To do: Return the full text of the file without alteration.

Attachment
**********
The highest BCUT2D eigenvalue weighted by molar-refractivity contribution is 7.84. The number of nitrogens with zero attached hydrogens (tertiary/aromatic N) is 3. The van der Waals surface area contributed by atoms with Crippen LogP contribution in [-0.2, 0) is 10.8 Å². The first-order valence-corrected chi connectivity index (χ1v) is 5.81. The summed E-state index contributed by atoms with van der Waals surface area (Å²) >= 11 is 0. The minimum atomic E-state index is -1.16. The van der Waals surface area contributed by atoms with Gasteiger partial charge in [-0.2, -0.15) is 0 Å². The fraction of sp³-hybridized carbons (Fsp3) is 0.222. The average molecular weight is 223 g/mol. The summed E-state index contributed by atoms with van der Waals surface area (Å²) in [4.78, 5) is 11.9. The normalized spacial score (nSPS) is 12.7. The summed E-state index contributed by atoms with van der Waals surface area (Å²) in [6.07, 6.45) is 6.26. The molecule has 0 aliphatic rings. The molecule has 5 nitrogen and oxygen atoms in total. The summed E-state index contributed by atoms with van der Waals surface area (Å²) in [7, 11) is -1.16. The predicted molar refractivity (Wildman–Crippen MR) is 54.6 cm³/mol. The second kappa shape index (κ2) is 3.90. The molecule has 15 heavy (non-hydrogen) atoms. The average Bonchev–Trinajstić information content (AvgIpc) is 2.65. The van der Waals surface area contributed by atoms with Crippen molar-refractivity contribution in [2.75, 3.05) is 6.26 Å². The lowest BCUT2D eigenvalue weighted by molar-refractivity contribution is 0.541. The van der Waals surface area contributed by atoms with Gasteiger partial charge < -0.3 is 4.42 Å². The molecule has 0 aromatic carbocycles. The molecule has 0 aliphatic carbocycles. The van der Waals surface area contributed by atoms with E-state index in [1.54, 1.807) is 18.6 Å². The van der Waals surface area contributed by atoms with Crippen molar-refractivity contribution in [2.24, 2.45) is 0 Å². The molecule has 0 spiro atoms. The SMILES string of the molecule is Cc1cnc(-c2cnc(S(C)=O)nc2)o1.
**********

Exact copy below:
The highest BCUT2D eigenvalue weighted by molar-refractivity contribution is 7.84. The number of nitrogens with zero attached hydrogens (tertiary/aromatic N) is 3. The van der Waals surface area contributed by atoms with Crippen LogP contribution in [-0.2, 0) is 10.8 Å². The first-order valence-corrected chi connectivity index (χ1v) is 5.81. The summed E-state index contributed by atoms with van der Waals surface area (Å²) >= 11 is 0. The minimum atomic E-state index is -1.16. The van der Waals surface area contributed by atoms with Gasteiger partial charge in [-0.2, -0.15) is 0 Å². The fraction of sp³-hybridized carbons (Fsp3) is 0.222. The average molecular weight is 223 g/mol. The summed E-state index contributed by atoms with van der Waals surface area (Å²) in [4.78, 5) is 11.9. The normalized spacial score (nSPS) is 12.7. The summed E-state index contributed by atoms with van der Waals surface area (Å²) in [6.07, 6.45) is 6.26. The molecule has 0 aliphatic rings. The molecule has 5 nitrogen and oxygen atoms in total. The summed E-state index contributed by atoms with van der Waals surface area (Å²) in [7, 11) is -1.16. The predicted molar refractivity (Wildman–Crippen MR) is 54.6 cm³/mol. The second kappa shape index (κ2) is 3.90. The molecule has 15 heavy (non-hydrogen) atoms. The average Bonchev–Trinajstić information content (AvgIpc) is 2.65. The van der Waals surface area contributed by atoms with Crippen molar-refractivity contribution in [2.75, 3.05) is 6.26 Å². The lowest BCUT2D eigenvalue weighted by molar-refractivity contribution is 0.541. The van der Waals surface area contributed by atoms with Gasteiger partial charge < -0.3 is 4.42 Å². The molecule has 0 aromatic carbocycles. The molecule has 0 aliphatic carbocycles. The van der Waals surface area contributed by atoms with E-state index in [1.54, 1.807) is 18.6 Å². The van der Waals surface area contributed by atoms with Crippen molar-refractivity contribution in [2.24, 2.45) is 0 Å². The molecule has 0 spiro atoms. The SMILES string of the molecule is Cc1cnc(-c2cnc(S(C)=O)nc2)o1.